While Amy and Laurie are furnishing their house, Jo and Mr. Bhaer are taking muddy walks together over the fields in the evening.
Jo doesn't quite understand what's happening – she usually takes a walk in the evening, and now she somehow meets Mr. Bhaer every time, and he's always going the same direction she is. Hmm, what's going on?
After a few weeks, Jo's whole family has figured out that Mr. Bhaer is interested in her. Jo herself, however, still doesn't realize it. She also doesn't realize that she's interested in him!
Jo starts to hum and sing to herself, and do her hair, and takes longer walks than usual. She's totally into this guy.
Jo is embarrassed by her feelings and tries to stifle them; she really is trying to be an unromantic old maid, just like she told Laurie she would be. She's worried that Laurie will mock her or be angry with her, but Amy keeps him in check.
For two weeks, the professor and Jo spend almost every day together. Then, with no warning, he goes away for three days.
Jo is worried and then angry. She assumes that he has left town without saying goodbye.
One afternoon, Jo decides to walk to town. Her mother gives her a list of things to buy and warns her to take an umbrella, but she forgets. Marmee also tells Jo to bring Mr. Bhaer back to dinner if she sees him.
Instead of going to the dry goods store to get the sewing supplies her mother needs, Jo walks to the business district where most of the men hang out. She's completely out of place there and wanders around, telling herself that she's not looking for Mr. Bhaer.
It begins to rain. Jo is wearing her new bonnet and doesn't have an umbrella. She tells herself that getting wet and ruining the bonnet is just what she deserves for going out looking for Mr. Bhaer in this silly way.
Jo starts to do her errands, but she almost gets hit by a truck rushing across the street. In the confusion she bumps into Mr. Bhaer, who asks if he can go with her to do her errands and shelter her with his umbrella. She agrees.
Now extremely happy, Jo strolls along with Mr. Bhaer. She notices him looking at her and explains that she's excited to see him because her family thought he had left town. He says he couldn't have left without saying goodbye to them.
Jo is excited by this, but then finds out that the professor has finished his business in the town and will be leaving soon. He's planning to teach at a college in the West and use the money to help his nephews, Franz and Emil. (He has to go out West to find a job because there's a strong prejudice against his accent and nationality – most universities of the time would discriminate against him. In the western U.S., however, there are so few qualified people available that he'll be able to get a job anyway.)
Mr. Bhaer is thoroughly confused by Jo's behavior. She's trying not to act too eager, and so sometimes she seems to be brushing him off, but she also seems really disappointed that he's going so far away. He can't figure out whether she's actually interested in him.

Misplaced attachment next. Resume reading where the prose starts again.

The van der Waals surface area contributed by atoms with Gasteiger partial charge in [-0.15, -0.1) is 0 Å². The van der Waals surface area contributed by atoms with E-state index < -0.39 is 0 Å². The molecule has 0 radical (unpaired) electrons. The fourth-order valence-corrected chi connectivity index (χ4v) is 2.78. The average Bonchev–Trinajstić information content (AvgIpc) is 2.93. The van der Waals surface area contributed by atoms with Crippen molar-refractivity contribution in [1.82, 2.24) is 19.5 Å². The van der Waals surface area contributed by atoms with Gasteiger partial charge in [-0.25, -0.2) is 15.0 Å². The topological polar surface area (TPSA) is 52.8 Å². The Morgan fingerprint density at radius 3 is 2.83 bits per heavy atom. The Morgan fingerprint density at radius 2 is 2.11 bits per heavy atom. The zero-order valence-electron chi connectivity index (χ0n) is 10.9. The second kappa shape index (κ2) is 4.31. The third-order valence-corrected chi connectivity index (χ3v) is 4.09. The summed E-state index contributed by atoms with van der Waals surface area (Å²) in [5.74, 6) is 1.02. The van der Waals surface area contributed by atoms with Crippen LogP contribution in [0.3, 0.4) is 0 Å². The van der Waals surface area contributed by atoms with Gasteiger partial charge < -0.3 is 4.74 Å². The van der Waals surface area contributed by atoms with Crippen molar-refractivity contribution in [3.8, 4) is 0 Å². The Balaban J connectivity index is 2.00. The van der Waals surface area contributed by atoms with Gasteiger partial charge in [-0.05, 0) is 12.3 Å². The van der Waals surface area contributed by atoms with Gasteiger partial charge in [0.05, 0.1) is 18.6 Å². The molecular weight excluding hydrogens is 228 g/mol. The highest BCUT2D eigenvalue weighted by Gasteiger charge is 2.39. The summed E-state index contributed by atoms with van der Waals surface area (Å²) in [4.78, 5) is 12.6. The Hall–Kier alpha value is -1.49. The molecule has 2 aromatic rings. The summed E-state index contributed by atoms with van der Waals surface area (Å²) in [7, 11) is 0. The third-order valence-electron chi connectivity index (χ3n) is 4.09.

Jo and Mr. Bhaer arrive at the store and Jo buys the things her mother wanted. She's hoping to impress Mr. Bhaer with her shopping skills, but she's really flustered and messes up the transaction.
After they're done, Mr. Bhaer suggests that they buy some fancy food and flowers for his last meal with the March family. He pays for everything himself, although Jo vetoes wine – her family doesn't approve of drinking.
Mr. Bhaer asks Jo to do him a special favor. Jo's heart practically skips a beat, but it turns out that the favor is to help him pick out a dress for Tina and a shawl for her mother.
Jo picks out the clothes and they start on their way home. Jo is scatterbrained and upset, drops the flowers, tries to get on the wrong bus, and is generally mixed up.
Mr. Bhaer asks Jo what's wrong. She starts crying and says she's upset because he's leaving.
This is all the encouragement Mr. Bhaer needs to propose to Jo. She immediately accepts him. It's not an especially romantic proposal – they're carrying a bunch of packages, and it's raining and muddy, and Jo's bonnet is ruined and Mr. Bhaer's gloves have holes in them. But somehow it works, because they do love each other. (It's OK, gag if you need to!)
Jo and Mr. Bhaer – well, we better call him Friedrich now – Jo and Friedrich walk slowly to her parents' house. Jo asks him why he didn't propose, or at least tell her that he loved her, sooner. Like, you know, when they were living in the same boarding house in New York. He says that he thought she was interested in Laurie. Jo laughs and explains that her feelings for Laurie are entirely platonic.
Then Jo asks Friedrich why he did come to see her at last. He shows her a poem that she wrote and lost, which he found in the boarding house. The poem is about four trunks in the Marches' attic, one belonging to each girl. In the description of Jo's trunk, there's a hint that she's waiting for someone to love her.
Jo is embarrassed by the poem and tears it up. Mr. Bhaer explains that the poem made him realize that she was hungry for love, and he decided to go and offer his to her.
Finally, Jo asks one more question – why did he take so long to tell her all this? Because, he says, he wanted to have enough money to be able to offer her a comfortable home. Now that he has this new job out West, that's a possibility.
Jo comforts Friedrich and tells him that she is used to poverty and hard work, and even likes them.
Jo and Friedrich decide to have a long-distance relationship for the next few years. Each of them will work and store up money, and they'll prepare themselves to get married sometime in the future.
Famous scene alert: Friedrich worries that he has nothing to give Jo but his empty hands. She puts her hands in his and tells him they're not empty now.
They kiss – in public! – and then Jo leads Friedrich into her parents' house to tell everyone the good news.